To introduce our subject a bit more, let me give a broad overview of the view of typology that most of the articles will be assuming, defending, and employing. The basic definition assumed by most articles is something like this. Typology is the study of the relationship between OT revealed truths of persons, events, institutions (“types”) which God has specifically designed to correspond to, and predictively prefigure, their intensified “antitypical” fulfilment in Christ and his people. This view of typology is found in such works as Greg Beale (Handbook on the New Testament Use of the Old Testament; Grand Rapids: Baker, 2012), or Richard Davidson (Typology in Scripture: A Study of Hermeneutical TUPOS Structures; Berrien Springs: Andrews University, 1981), and in many other places. Three further points will develop this basic view.

First, typology is a feature of divine revelation rooted in history and the text. It involves an organic relation between “persons, events, and institutions” in one epoch (“type”) and their counterparts in later epochs (“antitype”). Since typology is God-given and rooted in the text, it is to be distinguished from allegory, which is not rooted in history or authorial intent, and often is more in the eye of the reader than actually in the text and something we exegetically discover.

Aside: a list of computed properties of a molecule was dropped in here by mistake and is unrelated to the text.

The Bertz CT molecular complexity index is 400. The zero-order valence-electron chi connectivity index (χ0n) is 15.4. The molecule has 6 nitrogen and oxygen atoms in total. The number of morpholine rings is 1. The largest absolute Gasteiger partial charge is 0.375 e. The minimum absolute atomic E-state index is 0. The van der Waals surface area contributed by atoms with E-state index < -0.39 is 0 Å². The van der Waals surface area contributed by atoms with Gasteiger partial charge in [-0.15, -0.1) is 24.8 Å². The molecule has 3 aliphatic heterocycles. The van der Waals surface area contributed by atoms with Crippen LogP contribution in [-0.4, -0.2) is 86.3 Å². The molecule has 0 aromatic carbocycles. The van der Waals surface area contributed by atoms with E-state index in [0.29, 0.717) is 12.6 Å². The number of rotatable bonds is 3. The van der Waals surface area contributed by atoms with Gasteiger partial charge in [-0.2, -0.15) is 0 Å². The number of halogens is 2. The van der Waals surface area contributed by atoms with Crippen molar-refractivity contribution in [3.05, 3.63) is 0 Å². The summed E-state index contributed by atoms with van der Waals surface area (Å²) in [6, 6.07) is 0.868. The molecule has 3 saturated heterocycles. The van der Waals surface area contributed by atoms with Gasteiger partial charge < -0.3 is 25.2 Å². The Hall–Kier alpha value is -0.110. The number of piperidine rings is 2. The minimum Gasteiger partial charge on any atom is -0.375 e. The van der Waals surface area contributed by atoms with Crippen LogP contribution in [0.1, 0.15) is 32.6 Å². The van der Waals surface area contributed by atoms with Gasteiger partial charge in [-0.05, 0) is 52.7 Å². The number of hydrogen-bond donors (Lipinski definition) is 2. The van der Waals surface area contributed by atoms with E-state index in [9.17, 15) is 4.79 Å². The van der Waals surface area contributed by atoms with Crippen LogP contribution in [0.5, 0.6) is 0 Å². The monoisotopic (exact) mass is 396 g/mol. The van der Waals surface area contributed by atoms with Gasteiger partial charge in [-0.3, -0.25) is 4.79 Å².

Second, typology is prophetic and predictive. Typology is a subset of predictive prophecy, not in the sense of direct verbal predictions, but more “indirectly” in the sense of predictions built on models/patterns that God intends, that become unveiled as later texts reinforce those patterns, with the goal of anticipating its fulfillment in Christ. As indirect prophesy, typology corresponds well to the Pauline sense of “mystery” (see e.g., Eph. 1:9-10; 3:1-10). Paul states that the gospel was hidden in the past, but now, in light of the coming of Christ, is made known and disclosed publicly for all to see. Simultaneously, then, Scripture can say that the gospel was promised beforehand and was clearly revealed through the prophets (e.g., Rom 3:21), yet, it was hidden in ages past and not fully known until the coming of Christ (e.g., Rom 16:25-27). Typology, as indirect prophecy, helps make sense of why this is the case. Furthermore, given typology’s indirectness, it requires careful exegesis in its immediate context, and it may not be fully recognized as a type until later authors pick up the pattern. Yet, typology is in the text, exegetically discovered, and we come to know types as God-intended patterns as later OT authors repeat the pattern, before it reaches its fulfillment in Christ and his people.

Third, how does typology work? It works in a threefold way. Typology first works by way of repetition of a person, event, or institution so that types are repeated in later persons, events, or institutions, thus allowing us to discover a pattern. However, ultimately the types reach their antitypical fulfillment first in Christ and then his people.